Van Damme has played a villain a few times throughout his career. However, few of them compared to the sleazy psychopath he portrays in “Replicant.” Topped with greasy long hair and usually wearing a ratty leather jacket, the Torch hangs out in a dark apartment filled with madly scrawled notes. The Torch’s murderous M.O. is deeply Freudian. By beating and burning mothers, he’s repeatedly killing his own abusive mother. This is best illustrated when he goes nuts in the morgue and empties a handgun into his recently dead mom. The script is not especially cutting edge. The movie frequently cuts to sloppily shot flashbacks, where we see his tortured youth. However, Van Damme is awfully committed to the part. He makes the serial killer creepy and frightening.

Despite getting top billing and obviously being the star of the show, Van Damme is not truly the protagonist of “Replicant.” Michael Rooker plays Detective Riley, the man who actually motivates the plot. Rooker has always excelled at playing gruff characters. Even while ostensibly playing this film’s hero, he doesn’t back down on that gruffness. Riley is hilariously mean-spirited throughout the film. Despite the Replicant obviously being an innocent, Rooker still treats the character as if he’s the serial killer. This includes beating him, chaining him to a sink, and yelling profanity at him. Rooker is far too convincing as crazy, making it difficult to buy him as a hero. Having said that, “Replicant” still works pretty well as a grimy police thriller. The moments devoted to seeking out the murderer’s victims, where the cast look at grisly crime scene photos, are surprisingly effective.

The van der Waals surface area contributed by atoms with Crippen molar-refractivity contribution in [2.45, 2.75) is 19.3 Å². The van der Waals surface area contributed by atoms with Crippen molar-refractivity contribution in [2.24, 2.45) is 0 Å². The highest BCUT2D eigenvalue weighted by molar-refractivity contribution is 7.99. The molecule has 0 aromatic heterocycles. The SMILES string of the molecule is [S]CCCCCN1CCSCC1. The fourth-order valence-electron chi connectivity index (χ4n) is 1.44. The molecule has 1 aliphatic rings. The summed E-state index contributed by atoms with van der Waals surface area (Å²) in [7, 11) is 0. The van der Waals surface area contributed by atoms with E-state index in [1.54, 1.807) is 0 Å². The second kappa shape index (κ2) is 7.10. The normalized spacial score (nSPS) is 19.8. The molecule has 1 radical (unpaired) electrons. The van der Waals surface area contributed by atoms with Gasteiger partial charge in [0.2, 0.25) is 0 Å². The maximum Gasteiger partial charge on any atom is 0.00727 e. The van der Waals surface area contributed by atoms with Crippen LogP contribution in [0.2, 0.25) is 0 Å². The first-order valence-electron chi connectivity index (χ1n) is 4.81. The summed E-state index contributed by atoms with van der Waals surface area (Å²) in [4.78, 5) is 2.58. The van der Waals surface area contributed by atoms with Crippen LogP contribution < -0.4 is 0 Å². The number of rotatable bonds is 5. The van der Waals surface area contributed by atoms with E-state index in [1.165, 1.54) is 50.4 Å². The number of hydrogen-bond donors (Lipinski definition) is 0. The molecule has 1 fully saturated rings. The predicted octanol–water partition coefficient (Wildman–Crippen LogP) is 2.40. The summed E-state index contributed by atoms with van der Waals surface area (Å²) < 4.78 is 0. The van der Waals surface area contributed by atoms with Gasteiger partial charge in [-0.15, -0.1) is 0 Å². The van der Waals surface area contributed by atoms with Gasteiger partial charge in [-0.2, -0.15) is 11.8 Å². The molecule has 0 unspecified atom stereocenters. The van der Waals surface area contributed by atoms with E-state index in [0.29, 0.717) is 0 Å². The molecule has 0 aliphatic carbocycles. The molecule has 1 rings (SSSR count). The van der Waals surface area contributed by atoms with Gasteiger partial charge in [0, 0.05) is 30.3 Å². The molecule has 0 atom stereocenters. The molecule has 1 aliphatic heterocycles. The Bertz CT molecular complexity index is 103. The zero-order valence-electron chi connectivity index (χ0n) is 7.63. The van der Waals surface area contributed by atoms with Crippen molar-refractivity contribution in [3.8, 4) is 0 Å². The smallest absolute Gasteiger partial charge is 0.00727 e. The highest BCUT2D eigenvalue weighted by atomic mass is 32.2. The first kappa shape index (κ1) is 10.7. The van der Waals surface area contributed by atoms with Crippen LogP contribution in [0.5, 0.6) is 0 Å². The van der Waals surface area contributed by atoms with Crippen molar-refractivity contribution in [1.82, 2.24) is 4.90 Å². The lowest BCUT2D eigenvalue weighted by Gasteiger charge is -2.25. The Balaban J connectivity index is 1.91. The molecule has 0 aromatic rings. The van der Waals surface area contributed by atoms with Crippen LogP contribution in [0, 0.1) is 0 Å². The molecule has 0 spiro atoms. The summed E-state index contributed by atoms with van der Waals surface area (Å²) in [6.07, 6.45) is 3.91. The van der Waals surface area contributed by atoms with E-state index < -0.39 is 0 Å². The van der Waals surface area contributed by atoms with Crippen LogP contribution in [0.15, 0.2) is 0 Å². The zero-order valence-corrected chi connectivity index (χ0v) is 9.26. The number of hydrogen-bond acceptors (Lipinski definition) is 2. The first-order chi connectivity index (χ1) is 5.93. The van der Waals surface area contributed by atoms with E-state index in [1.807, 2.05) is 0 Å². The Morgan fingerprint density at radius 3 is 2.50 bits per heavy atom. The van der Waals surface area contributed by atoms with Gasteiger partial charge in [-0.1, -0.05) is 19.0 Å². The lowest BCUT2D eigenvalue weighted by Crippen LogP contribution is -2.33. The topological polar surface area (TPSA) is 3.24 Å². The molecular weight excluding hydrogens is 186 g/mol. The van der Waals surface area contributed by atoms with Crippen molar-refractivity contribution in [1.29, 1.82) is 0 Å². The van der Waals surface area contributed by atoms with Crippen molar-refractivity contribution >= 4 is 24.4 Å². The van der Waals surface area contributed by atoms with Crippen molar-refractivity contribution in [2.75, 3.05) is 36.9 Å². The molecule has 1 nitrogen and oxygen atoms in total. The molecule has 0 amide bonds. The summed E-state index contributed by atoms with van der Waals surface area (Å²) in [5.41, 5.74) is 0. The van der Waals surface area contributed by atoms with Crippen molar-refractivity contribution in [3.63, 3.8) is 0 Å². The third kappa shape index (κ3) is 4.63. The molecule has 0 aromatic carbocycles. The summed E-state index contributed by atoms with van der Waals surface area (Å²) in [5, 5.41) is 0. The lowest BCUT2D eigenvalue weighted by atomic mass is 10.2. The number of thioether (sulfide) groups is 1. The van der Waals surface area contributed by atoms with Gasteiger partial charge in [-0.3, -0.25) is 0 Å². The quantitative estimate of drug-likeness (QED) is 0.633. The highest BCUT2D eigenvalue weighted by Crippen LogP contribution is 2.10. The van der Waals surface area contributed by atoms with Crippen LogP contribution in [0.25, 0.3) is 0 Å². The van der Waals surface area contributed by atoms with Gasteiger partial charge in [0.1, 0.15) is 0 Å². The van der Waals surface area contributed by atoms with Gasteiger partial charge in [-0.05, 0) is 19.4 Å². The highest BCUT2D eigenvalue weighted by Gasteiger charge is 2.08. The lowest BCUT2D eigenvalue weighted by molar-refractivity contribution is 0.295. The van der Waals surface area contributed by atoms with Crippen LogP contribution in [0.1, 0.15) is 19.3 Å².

This is still a Van Damme movie though, which means there has to be some high-kicking action. “Replicant” succeeds at this as well! Like I said, the Replicant has a built-in knowledge of martial arts. When Riley decides to test out the clone’s possible murderous tendencies, it leads to Van Damme (or his stunt double, anyway) kicking, leaping, and swinging around a warehouse. Naturally, “Replicant” provides some Van Damme-on-Van Damme action. The first occurs in a random bar and concludes with the good JCVD break-dancing on a pool table. At the conclusion, the doubles perfectly match each other. This means spinning roundhouse kicks are met with spinning roundhouse kicks, uppercuts countered with uppercuts. All of this is pretty awesome but it’s not the best stunt in “Replicant.” That occurs when the bad JCVD steals an ambulance. Rooker hangs off the door of the vehicle as it smashes through the parking garbage, sparks flying everywhere. The sequence concludes with the ambulance doing a spinning flip down a staircase. It’s an awesome car wreck and one I totally did not see coming.

Maybe my low expectations helped. “Replicant” is amusingly weird in spots. Jean-Claude Van Damme as a speechless child-like humanoid stumbling through an adult world is certainly a sight you won’t see anywhere else. As a sci-fi flick, it’s totally implausible and frequently ridiculous. As an action movie, it definitely provides the goods. As an off-beat genre film, it’s most entertaining. Truthfully, I’m surprised it doesn’t have more of a following. [7/10]

[THE VAN DAMMAGE: 4 outta 5]
[] An Entire Fight, Sans Shirt
[X] Close-Up Screaming
[X] Dancing
[X] Jump-Kicks A Guy, Through Something
[X] Performs Either a Split or a Spinning Roundhouse Kick